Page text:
I am writing in response to Chansokhy Anhaouy’s letter “Drug users need tough love, not needle exchange” (October 2). She writes: “New York city has done a great job in the last decade when it comes to coping with drugs and gang-related crime. New York today is not like it once was.”
Chansokhy Anhaouy seems to believe that New York city has addressed its drug problems without offering needle exchange services to prevent the spread of infectious disease. That is wrong. In the past decade, New York city has increased the number of needle-exchange programmes operating in the city and increased the amount of public money available for such programmes. It seems that the needle exchange Chansokhy Anhaouy deplores is an integral part of the crime reduction she applauds.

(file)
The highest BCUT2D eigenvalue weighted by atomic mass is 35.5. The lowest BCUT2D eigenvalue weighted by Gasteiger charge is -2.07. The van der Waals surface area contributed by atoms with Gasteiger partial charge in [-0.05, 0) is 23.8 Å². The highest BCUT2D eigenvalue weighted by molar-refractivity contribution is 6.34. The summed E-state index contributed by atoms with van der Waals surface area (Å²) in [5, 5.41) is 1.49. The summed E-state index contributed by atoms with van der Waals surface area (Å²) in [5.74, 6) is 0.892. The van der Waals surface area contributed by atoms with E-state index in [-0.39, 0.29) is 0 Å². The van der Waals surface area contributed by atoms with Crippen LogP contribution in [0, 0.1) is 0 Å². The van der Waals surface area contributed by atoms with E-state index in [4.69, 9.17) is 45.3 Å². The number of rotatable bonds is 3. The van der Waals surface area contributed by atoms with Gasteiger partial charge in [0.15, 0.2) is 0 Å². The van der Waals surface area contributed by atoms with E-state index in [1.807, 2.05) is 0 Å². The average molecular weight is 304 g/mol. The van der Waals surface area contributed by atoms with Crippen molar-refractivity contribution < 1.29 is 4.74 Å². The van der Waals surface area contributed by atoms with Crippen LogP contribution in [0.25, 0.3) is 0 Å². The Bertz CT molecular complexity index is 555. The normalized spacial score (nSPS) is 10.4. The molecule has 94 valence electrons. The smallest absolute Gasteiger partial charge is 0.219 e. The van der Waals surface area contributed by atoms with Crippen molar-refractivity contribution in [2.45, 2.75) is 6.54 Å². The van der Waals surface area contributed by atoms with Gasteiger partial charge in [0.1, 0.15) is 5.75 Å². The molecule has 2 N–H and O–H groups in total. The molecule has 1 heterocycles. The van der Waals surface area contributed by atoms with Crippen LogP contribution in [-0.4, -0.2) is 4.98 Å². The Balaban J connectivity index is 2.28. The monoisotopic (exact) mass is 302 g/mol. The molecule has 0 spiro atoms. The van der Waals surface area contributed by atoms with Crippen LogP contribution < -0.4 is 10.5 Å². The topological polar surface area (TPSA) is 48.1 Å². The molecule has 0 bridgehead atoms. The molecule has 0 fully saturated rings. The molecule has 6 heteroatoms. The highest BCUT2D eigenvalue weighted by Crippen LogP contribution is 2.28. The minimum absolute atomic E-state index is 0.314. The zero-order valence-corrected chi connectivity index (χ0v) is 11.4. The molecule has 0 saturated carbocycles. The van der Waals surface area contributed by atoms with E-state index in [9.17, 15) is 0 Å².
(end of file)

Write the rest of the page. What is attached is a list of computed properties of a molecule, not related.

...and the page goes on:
In 1992, when needle exchange became legal in New York city, one in every two drug injectors was infected with HIV. That rate is now reduced to one in every 10 injectors and continues to decrease. Sterile syringes for drug injectors benefit not just injectors but also protect their families, their communities and the entire city.
As usual, the greatest enemy of public health and safety is the smug ignorance of those who offer answers without knowing the facts.
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